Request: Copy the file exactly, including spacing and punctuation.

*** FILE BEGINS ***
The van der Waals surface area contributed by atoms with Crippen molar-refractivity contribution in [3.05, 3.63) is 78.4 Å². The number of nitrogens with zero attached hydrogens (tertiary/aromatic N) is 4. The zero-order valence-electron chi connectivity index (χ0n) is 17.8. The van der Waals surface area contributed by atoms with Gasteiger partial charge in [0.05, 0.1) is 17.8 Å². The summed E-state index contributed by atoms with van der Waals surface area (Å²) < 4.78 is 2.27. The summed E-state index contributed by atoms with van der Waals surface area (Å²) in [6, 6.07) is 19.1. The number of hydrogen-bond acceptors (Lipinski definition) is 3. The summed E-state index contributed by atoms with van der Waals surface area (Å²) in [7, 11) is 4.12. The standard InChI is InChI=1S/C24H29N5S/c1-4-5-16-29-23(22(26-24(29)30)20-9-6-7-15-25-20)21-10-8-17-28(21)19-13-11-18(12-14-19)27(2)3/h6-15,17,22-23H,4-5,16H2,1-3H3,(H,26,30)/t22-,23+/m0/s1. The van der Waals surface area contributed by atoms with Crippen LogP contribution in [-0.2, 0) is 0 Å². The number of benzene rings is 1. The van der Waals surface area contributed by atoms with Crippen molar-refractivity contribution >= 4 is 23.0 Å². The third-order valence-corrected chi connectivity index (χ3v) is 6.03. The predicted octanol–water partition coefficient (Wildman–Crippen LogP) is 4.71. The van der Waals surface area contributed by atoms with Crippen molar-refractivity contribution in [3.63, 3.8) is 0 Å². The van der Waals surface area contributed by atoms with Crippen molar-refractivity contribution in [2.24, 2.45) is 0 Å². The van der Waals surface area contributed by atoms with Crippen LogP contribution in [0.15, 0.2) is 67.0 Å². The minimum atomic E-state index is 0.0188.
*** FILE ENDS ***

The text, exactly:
The van der Waals surface area contributed by atoms with Crippen molar-refractivity contribution in [3.05, 3.63) is 78.4 Å². The number of nitrogens with zero attached hydrogens (tertiary/aromatic N) is 4. The zero-order valence-electron chi connectivity index (χ0n) is 17.8. The van der Waals surface area contributed by atoms with Gasteiger partial charge in [0.05, 0.1) is 17.8 Å². The summed E-state index contributed by atoms with van der Waals surface area (Å²) < 4.78 is 2.27. The summed E-state index contributed by atoms with van der Waals surface area (Å²) in [6, 6.07) is 19.1. The number of hydrogen-bond acceptors (Lipinski definition) is 3. The summed E-state index contributed by atoms with van der Waals surface area (Å²) in [7, 11) is 4.12. The standard InChI is InChI=1S/C24H29N5S/c1-4-5-16-29-23(22(26-24(29)30)20-9-6-7-15-25-20)21-10-8-17-28(21)19-13-11-18(12-14-19)27(2)3/h6-15,17,22-23H,4-5,16H2,1-3H3,(H,26,30)/t22-,23+/m0/s1. The van der Waals surface area contributed by atoms with Crippen LogP contribution in [-0.2, 0) is 0 Å². The number of benzene rings is 1. The van der Waals surface area contributed by atoms with Crippen molar-refractivity contribution >= 4 is 23.0 Å². The third-order valence-corrected chi connectivity index (χ3v) is 6.03. The predicted octanol–water partition coefficient (Wildman–Crippen LogP) is 4.71. The van der Waals surface area contributed by atoms with Crippen molar-refractivity contribution in [3.63, 3.8) is 0 Å². The van der Waals surface area contributed by atoms with Crippen molar-refractivity contribution in [2.24, 2.45) is 0 Å². The van der Waals surface area contributed by atoms with Crippen LogP contribution in [0.15, 0.2) is 67.0 Å². The minimum atomic E-state index is 0.0188.